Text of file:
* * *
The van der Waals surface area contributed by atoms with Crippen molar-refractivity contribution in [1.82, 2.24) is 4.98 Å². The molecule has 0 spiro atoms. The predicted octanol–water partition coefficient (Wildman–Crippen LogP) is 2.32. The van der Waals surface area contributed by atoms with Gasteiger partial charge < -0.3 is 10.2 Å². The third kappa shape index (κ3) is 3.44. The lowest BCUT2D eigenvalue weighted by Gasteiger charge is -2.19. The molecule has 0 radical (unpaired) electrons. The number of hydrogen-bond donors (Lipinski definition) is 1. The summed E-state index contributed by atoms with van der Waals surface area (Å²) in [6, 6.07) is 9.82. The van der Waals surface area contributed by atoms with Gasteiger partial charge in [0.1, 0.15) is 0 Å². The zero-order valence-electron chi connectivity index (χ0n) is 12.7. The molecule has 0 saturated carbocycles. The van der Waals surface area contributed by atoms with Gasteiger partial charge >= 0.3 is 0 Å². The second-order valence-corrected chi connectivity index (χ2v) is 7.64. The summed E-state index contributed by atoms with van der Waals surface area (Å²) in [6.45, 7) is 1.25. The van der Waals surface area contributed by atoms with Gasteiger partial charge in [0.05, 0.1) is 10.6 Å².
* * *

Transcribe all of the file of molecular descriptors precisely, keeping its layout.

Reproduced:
The van der Waals surface area contributed by atoms with Crippen molar-refractivity contribution in [1.82, 2.24) is 4.98 Å². The molecule has 0 spiro atoms. The predicted octanol–water partition coefficient (Wildman–Crippen LogP) is 2.32. The van der Waals surface area contributed by atoms with Gasteiger partial charge < -0.3 is 10.2 Å². The third kappa shape index (κ3) is 3.44. The lowest BCUT2D eigenvalue weighted by Gasteiger charge is -2.19. The molecule has 0 radical (unpaired) electrons. The number of hydrogen-bond donors (Lipinski definition) is 1. The summed E-state index contributed by atoms with van der Waals surface area (Å²) in [6, 6.07) is 9.82. The van der Waals surface area contributed by atoms with Gasteiger partial charge in [0.1, 0.15) is 0 Å². The zero-order valence-electron chi connectivity index (χ0n) is 12.7. The molecule has 0 saturated carbocycles. The van der Waals surface area contributed by atoms with Gasteiger partial charge >= 0.3 is 0 Å². The second-order valence-corrected chi connectivity index (χ2v) is 7.64. The summed E-state index contributed by atoms with van der Waals surface area (Å²) in [6.45, 7) is 1.25. The van der Waals surface area contributed by atoms with Gasteiger partial charge in [0.05, 0.1) is 10.6 Å².